On the heels of a roughly five-word introduction, I discovered a world where beauty’s allure is tempered by toxic, frightening, savage, bizarre, and sometimes so-funny-you-laugh-when-you-definitely-shouldn’t atmosphere. This is a reality where the mundane is made gloriously beautiful and everything not beautiful smolders with anxiety-inducing power.
This is The Street of Crocodiles by Bruno Schulz, an author distinguished for having been shot by a Nazi officer–one imagines Schulz was doing something right. His descriptive language is lush, with glowing amber sunlight and “bright shining worlds, like the ideally happy pictures contained in the peerless perfection of soap bubbles,” yet his European sensibilities manifest as a Kafka-esque sense of futility that germinates in a Byzantine maze of identical apartments with fading wallpaper tenanted by emasculated husbands.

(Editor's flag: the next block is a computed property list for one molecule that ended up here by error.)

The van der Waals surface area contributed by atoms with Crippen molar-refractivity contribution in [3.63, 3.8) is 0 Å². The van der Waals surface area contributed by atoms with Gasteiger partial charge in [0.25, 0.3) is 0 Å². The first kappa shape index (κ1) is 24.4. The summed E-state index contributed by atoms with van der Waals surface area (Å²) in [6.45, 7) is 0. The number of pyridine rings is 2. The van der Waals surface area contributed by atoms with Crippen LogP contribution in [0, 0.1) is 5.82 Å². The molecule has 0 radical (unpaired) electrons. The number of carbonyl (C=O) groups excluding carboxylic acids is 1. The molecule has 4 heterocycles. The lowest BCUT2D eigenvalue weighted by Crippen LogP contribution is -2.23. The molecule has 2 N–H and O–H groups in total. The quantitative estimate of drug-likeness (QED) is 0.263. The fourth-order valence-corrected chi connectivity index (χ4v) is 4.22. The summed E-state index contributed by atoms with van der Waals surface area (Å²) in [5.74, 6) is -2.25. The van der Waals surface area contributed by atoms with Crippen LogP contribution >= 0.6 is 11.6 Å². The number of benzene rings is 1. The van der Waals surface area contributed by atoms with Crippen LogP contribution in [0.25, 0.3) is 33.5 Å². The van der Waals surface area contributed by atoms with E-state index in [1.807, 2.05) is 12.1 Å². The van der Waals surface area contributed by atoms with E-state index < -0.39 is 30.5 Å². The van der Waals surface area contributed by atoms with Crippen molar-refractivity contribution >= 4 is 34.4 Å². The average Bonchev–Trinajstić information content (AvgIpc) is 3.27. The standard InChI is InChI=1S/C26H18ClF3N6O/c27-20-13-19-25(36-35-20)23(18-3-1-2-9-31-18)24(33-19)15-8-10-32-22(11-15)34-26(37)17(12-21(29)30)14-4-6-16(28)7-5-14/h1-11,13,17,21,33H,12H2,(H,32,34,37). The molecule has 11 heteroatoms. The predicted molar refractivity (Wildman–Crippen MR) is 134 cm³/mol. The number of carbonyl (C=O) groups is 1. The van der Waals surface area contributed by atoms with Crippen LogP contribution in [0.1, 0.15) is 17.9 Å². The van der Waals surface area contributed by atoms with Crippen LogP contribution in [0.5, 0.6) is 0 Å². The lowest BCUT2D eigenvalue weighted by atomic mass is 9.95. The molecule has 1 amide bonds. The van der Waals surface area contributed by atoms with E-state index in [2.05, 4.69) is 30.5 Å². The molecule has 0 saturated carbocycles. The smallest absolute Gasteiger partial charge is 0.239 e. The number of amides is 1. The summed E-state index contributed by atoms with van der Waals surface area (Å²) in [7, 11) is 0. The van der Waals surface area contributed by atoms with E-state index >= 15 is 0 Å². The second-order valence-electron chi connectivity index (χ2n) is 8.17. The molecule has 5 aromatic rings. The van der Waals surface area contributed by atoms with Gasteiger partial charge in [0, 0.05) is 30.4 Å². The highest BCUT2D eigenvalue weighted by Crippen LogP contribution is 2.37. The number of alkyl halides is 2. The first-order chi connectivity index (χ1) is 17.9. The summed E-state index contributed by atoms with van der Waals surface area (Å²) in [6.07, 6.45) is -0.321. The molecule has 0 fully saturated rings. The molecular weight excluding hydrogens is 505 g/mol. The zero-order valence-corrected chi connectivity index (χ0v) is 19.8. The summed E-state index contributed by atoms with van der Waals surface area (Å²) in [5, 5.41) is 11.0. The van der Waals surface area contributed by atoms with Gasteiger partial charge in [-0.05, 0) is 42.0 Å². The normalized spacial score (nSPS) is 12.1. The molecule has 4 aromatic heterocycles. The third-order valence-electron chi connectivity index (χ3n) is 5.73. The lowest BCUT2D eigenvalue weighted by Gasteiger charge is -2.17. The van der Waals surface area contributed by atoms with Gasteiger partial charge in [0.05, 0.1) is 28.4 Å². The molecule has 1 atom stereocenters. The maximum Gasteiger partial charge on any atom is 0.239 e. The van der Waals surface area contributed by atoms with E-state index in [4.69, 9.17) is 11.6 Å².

I look forward to experiencing this story in all its strangeness and wonder. I’ll continue putting my observations here as I read.